According to this article on Voice of America's site, a low-cost drug developed in the 1960s could prevent up to one-third of maternal deaths due to postpartum hemorrhage (PPH).
I looked up the statistics on maternal death and PPH (a form of obstetric hemorrhage). According to the World Health Organization, there are 14 million cases of PPH each year, and of that number, roughly 127,000 women die as a result.
One hundred twenty seven thousand women die each year.
I had to sit with that number for a while.
What is postpartum hemorrhage? It's when the uterus fails to contract enough following childbirth. In the developed world, this is manageable and preventable. In the developing world, PPH accounts for 60% of maternal deaths, as prevention and treatment are both more difficult. Without treatment, a woman can die in a matter of hours.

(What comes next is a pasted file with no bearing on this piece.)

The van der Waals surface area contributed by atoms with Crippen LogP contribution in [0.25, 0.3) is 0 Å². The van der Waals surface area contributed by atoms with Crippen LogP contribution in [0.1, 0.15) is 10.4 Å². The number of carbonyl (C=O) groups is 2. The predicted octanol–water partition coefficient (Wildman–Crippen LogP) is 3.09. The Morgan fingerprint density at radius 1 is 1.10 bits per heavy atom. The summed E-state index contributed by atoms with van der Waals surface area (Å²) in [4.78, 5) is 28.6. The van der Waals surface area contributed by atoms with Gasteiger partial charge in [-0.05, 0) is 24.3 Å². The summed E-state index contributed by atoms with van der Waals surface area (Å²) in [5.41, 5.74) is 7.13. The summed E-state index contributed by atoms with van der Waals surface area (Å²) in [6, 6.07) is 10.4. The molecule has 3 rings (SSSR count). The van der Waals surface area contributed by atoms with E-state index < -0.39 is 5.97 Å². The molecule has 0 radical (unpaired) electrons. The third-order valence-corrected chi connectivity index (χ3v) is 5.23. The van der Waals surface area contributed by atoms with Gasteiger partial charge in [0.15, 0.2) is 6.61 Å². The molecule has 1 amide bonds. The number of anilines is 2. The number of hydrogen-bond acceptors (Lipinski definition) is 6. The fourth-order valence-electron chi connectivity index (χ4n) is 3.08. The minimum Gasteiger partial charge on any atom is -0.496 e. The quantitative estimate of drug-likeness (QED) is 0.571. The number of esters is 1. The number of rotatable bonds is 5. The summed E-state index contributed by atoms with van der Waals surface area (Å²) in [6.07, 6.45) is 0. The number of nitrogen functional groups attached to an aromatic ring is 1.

The Voice of America article reports that a drug created in Japan in the 60s may actually help. The drug, tranexamic acid, was originally developed for blood clots but has proven effective in treating PPH, based on a study of more than 20,000 women in Africa and Asia.
One of the most interesting parts of the article is the explanation of some of the obstacles to getting this drug into the field and out to postpartum women, including questions of heat stability (so refrigeration isn't necessary) and teaching doctors/healthcare providers about the drug in the first place.
It's all really thought-provoking and fascinating from so many perspectives. It's easy to think that a simple solution could be...well...easy. But I never thought of a drug needing to be heat stable and the implications of needing refrigeration. It speaks to the challenges of getting even the simplest aid to the people who need it most.